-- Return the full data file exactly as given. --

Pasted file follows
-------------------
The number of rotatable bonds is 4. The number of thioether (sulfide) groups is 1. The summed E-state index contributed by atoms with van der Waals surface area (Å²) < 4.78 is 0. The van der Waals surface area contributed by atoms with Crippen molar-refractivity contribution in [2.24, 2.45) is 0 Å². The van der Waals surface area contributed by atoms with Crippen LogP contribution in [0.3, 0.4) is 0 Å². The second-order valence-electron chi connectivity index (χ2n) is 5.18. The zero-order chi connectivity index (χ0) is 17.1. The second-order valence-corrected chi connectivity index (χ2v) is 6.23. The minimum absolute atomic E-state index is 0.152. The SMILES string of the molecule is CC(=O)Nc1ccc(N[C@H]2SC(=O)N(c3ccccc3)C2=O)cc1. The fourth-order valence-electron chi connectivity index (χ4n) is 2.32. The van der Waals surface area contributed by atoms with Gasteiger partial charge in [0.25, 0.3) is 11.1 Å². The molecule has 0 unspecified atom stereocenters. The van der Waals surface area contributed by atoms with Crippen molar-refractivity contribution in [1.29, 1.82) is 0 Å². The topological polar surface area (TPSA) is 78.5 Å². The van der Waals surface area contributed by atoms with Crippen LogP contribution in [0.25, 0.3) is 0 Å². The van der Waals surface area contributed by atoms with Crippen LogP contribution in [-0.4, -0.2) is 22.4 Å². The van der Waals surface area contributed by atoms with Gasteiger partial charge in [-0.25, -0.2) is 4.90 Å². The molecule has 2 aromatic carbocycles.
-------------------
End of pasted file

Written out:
The number of rotatable bonds is 4. The number of thioether (sulfide) groups is 1. The summed E-state index contributed by atoms with van der Waals surface area (Å²) < 4.78 is 0. The van der Waals surface area contributed by atoms with Crippen molar-refractivity contribution in [2.24, 2.45) is 0 Å². The van der Waals surface area contributed by atoms with Crippen LogP contribution in [0.3, 0.4) is 0 Å². The second-order valence-electron chi connectivity index (χ2n) is 5.18. The zero-order chi connectivity index (χ0) is 17.1. The second-order valence-corrected chi connectivity index (χ2v) is 6.23. The minimum absolute atomic E-state index is 0.152. The SMILES string of the molecule is CC(=O)Nc1ccc(N[C@H]2SC(=O)N(c3ccccc3)C2=O)cc1. The fourth-order valence-electron chi connectivity index (χ4n) is 2.32. The van der Waals surface area contributed by atoms with Gasteiger partial charge in [0.25, 0.3) is 11.1 Å². The molecule has 0 unspecified atom stereocenters. The van der Waals surface area contributed by atoms with Crippen molar-refractivity contribution in [1.29, 1.82) is 0 Å². The topological polar surface area (TPSA) is 78.5 Å². The van der Waals surface area contributed by atoms with Crippen LogP contribution in [0.25, 0.3) is 0 Å². The van der Waals surface area contributed by atoms with Crippen LogP contribution in [-0.4, -0.2) is 22.4 Å². The van der Waals surface area contributed by atoms with Gasteiger partial charge in [-0.25, -0.2) is 4.90 Å². The molecule has 2 aromatic carbocycles.